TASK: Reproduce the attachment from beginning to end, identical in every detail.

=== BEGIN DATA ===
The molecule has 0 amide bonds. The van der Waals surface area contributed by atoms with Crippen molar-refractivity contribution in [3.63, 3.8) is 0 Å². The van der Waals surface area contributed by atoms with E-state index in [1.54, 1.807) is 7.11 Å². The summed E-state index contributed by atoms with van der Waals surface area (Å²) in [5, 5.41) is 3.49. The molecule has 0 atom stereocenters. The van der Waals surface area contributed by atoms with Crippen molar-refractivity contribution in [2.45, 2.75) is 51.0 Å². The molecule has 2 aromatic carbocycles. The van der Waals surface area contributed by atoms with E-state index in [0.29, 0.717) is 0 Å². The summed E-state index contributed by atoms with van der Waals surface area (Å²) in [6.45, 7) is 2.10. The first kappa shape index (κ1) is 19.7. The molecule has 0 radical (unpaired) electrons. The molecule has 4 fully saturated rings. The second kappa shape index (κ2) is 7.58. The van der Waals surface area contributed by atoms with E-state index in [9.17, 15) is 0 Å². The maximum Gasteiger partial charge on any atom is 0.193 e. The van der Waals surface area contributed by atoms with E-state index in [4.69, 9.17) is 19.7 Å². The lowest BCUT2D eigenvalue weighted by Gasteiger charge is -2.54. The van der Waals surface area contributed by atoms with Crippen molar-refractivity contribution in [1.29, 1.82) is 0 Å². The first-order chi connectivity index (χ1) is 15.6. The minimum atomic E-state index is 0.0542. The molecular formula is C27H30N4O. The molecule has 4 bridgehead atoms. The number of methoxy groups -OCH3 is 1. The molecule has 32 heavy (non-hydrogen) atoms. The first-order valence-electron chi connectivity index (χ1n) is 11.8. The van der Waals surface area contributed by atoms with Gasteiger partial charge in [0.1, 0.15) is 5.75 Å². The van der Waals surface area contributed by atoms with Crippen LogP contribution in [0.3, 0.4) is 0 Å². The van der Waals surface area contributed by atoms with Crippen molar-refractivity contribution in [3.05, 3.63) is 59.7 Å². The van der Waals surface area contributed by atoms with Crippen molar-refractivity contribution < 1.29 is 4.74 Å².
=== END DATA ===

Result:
The molecule has 0 amide bonds. The van der Waals surface area contributed by atoms with Crippen molar-refractivity contribution in [3.63, 3.8) is 0 Å². The van der Waals surface area contributed by atoms with E-state index in [1.54, 1.807) is 7.11 Å². The summed E-state index contributed by atoms with van der Waals surface area (Å²) in [5, 5.41) is 3.49. The molecule has 0 atom stereocenters. The van der Waals surface area contributed by atoms with Crippen molar-refractivity contribution in [2.45, 2.75) is 51.0 Å². The molecule has 2 aromatic carbocycles. The van der Waals surface area contributed by atoms with E-state index in [0.29, 0.717) is 0 Å². The summed E-state index contributed by atoms with van der Waals surface area (Å²) in [6.45, 7) is 2.10. The first kappa shape index (κ1) is 19.7. The molecule has 0 radical (unpaired) electrons. The molecule has 4 fully saturated rings. The second kappa shape index (κ2) is 7.58. The van der Waals surface area contributed by atoms with E-state index in [9.17, 15) is 0 Å². The maximum Gasteiger partial charge on any atom is 0.193 e. The van der Waals surface area contributed by atoms with E-state index in [4.69, 9.17) is 19.7 Å². The lowest BCUT2D eigenvalue weighted by Gasteiger charge is -2.54. The van der Waals surface area contributed by atoms with Crippen molar-refractivity contribution in [1.29, 1.82) is 0 Å². The first-order chi connectivity index (χ1) is 15.6. The minimum atomic E-state index is 0.0542. The molecular formula is C27H30N4O. The molecule has 4 bridgehead atoms. The number of methoxy groups -OCH3 is 1. The molecule has 32 heavy (non-hydrogen) atoms. The first-order valence-electron chi connectivity index (χ1n) is 11.8. The van der Waals surface area contributed by atoms with Gasteiger partial charge in [0.1, 0.15) is 5.75 Å². The van der Waals surface area contributed by atoms with Crippen LogP contribution in [0.3, 0.4) is 0 Å². The van der Waals surface area contributed by atoms with Crippen molar-refractivity contribution in [3.05, 3.63) is 59.7 Å². The van der Waals surface area contributed by atoms with Crippen molar-refractivity contribution < 1.29 is 4.74 Å².